medwireNews: Two studies have described factors associated with the achievement of sustained remission among patients with rheumatoid arthritis (RA).
In the first study, Nina Paulshus Sundlisæter (Diakonhjemmet Hospital, Oslo, Norway) and colleagues used data from the ARCTIC trial to identify predictors of treatment success among DMARD-naïve early RA patients who were treated according to a tight control algorithm with the aim of achieving remission. All patients received initial methotrexate alongside a tapering dose of prednisolone, followed by escalation to triple therapy and biologic DMARDs if the treatment target was not reached.
In all, 53% of 222 participants achieved sustained remission, defined as a Disease Activity Score at 28 joints based on erythrocyte sedimentation rate (DAS28-ESR) below 1.6 points at 16-, 20- and 24-month follow-up visits.
Multivariate analysis demonstrated that patients with a higher degree of joint tenderness as measured by the Ritchie Articular Index at baseline had a lower probability of achieving sustained remission (odds ratio=0.90), and the results remained consistent when remission was defined according to ACR/EULAR Boolean remission criteria or a Simplified Disease Activity Index score of 3.3 points or lower.
Other factors, including higher BMI and rheumatoid factor positivity, were also identified as negative predictors of remission on univariate analysis, but the associations were not statistically significant on multivariate analysis.
These findings “demonstrate that despite an aggressive treatment approach, baseline factors associated with a lower chance of reaching remission are still present,” conclude the researchers in Rheumatology.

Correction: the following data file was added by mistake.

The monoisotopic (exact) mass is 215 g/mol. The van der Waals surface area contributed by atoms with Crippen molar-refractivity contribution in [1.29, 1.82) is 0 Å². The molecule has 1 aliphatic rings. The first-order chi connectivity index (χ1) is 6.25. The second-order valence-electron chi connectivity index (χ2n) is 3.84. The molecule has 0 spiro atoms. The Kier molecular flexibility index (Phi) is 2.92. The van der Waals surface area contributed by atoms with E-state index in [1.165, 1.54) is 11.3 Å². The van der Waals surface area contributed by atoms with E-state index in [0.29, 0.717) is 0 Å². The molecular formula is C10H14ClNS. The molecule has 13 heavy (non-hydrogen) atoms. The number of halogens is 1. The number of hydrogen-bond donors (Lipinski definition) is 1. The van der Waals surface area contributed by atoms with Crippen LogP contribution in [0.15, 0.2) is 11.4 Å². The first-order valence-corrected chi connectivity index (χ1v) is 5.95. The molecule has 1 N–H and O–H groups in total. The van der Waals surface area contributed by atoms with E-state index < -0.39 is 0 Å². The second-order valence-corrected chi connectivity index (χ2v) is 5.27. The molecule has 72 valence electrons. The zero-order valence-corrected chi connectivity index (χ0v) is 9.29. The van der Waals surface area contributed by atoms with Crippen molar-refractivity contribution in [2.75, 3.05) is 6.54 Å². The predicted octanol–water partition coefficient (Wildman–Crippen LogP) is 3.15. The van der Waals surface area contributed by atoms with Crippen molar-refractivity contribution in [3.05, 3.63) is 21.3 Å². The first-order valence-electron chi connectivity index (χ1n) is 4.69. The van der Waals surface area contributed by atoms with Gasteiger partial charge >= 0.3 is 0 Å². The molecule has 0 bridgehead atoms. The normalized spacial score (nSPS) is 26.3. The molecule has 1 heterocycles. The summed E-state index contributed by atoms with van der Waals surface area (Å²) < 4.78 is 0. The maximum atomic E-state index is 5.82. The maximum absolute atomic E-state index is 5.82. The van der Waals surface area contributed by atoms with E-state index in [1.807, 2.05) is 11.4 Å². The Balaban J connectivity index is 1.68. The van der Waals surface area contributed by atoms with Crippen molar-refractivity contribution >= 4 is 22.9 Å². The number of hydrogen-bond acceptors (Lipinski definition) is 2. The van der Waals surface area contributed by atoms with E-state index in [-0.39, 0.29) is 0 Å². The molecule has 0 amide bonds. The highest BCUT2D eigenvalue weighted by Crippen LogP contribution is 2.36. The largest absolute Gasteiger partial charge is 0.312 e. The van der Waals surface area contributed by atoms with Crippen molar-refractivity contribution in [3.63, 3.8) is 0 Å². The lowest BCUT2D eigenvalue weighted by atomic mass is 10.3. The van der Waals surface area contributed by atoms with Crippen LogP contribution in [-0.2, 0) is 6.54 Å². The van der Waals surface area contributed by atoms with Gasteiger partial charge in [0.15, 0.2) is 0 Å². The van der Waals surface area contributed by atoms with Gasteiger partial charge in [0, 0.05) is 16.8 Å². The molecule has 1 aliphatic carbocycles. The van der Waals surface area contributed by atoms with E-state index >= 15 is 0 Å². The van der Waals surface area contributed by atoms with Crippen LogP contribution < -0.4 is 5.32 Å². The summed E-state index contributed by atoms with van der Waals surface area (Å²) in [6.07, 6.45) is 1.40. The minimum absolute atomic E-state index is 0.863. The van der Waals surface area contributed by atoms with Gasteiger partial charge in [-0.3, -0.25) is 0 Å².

The second study, an analysis of a multicenter Japanese registry by Motomu Hashimoto (Kyoto University, Japan) and colleagues, investigated factors associated with sustained remission after discontinuation of biologic DMARDs.
As reported in Arthritis Research & Therapy, 21.5% of 181 RA patients who were in clinical remission (DAS28 based on C-reactive protein [DAS28-CRP] <2.3 points) at the time of biologic DMARD discontinuation were still in remission 1 year later.
The team found that patients who were in remission for more than 6 months before stopping biologic DMARD treatment were significantly more likely to maintain remission for 1 year than those who were in remission for less time, with a hazard ratio (HR) for remission failure of 0.50 on multivariate analysis.
Achieving Boolean remission at the time of biologic discontinuation was also a significant predictor of sustained remission (HR for remission failure=0.63), while glucocorticoid use at baseline was a negative predictor of sustained remission (HR for remission failure=1.50).
Hashimoto and team report that the type of biologic treatment may also influence the probability of achieving remission after discontinuation. Patients treated with monoclonal antibody tumor necrosis factor (TNF) inhibitors (infliximab, adalimumab, and golimumab) or anti-CTLA4 antibodies (abatacept) were significantly more likely to achieve biologic-free remission than those given other agents on univariate analysis, but these associations lost statistical significance on multivariate analysis.
The researchers conclude that taken together, these results suggest that “[a]lthough [biologic-free remission] is difficult to achieve in typical clinical practice, after strained and strict remission without glucocorticoid use, [biologic] DMARDs can be successfully withdrawn while retaining remission after discontinuation.”
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